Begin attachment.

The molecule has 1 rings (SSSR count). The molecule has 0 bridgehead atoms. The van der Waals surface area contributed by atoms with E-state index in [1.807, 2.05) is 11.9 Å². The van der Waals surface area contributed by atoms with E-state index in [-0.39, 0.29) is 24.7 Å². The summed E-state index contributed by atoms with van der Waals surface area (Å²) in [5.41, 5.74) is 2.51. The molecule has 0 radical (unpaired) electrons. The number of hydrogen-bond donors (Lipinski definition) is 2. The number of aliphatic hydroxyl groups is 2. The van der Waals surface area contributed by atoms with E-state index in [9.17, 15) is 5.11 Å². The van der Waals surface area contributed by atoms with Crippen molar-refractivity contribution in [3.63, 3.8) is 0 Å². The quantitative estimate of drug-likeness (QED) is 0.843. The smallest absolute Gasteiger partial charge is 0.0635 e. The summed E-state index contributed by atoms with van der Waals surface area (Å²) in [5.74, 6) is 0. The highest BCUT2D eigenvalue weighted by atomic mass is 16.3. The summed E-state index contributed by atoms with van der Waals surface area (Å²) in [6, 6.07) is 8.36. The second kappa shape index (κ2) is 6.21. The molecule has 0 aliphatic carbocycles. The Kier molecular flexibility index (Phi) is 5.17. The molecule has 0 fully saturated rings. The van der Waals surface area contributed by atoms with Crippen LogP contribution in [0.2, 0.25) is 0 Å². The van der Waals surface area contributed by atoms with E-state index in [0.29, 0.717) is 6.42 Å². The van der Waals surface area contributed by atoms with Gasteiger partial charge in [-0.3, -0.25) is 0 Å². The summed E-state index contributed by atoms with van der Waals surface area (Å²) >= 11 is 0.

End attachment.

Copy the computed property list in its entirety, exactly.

The molecule has 1 rings (SSSR count). The molecule has 0 bridgehead atoms. The van der Waals surface area contributed by atoms with E-state index in [1.807, 2.05) is 11.9 Å². The van der Waals surface area contributed by atoms with E-state index in [-0.39, 0.29) is 24.7 Å². The summed E-state index contributed by atoms with van der Waals surface area (Å²) in [5.41, 5.74) is 2.51. The molecule has 0 radical (unpaired) electrons. The number of hydrogen-bond donors (Lipinski definition) is 2. The number of aliphatic hydroxyl groups is 2. The van der Waals surface area contributed by atoms with E-state index in [9.17, 15) is 5.11 Å². The van der Waals surface area contributed by atoms with Crippen molar-refractivity contribution in [3.63, 3.8) is 0 Å². The quantitative estimate of drug-likeness (QED) is 0.843. The smallest absolute Gasteiger partial charge is 0.0635 e. The summed E-state index contributed by atoms with van der Waals surface area (Å²) in [5.74, 6) is 0. The highest BCUT2D eigenvalue weighted by atomic mass is 16.3. The summed E-state index contributed by atoms with van der Waals surface area (Å²) in [6, 6.07) is 8.36. The second kappa shape index (κ2) is 6.21. The molecule has 0 aliphatic carbocycles. The Kier molecular flexibility index (Phi) is 5.17. The molecule has 0 fully saturated rings. The van der Waals surface area contributed by atoms with Crippen LogP contribution in [0.2, 0.25) is 0 Å². The van der Waals surface area contributed by atoms with E-state index in [0.29, 0.717) is 6.42 Å². The van der Waals surface area contributed by atoms with Gasteiger partial charge in [-0.3, -0.25) is 0 Å². The summed E-state index contributed by atoms with van der Waals surface area (Å²) >= 11 is 0.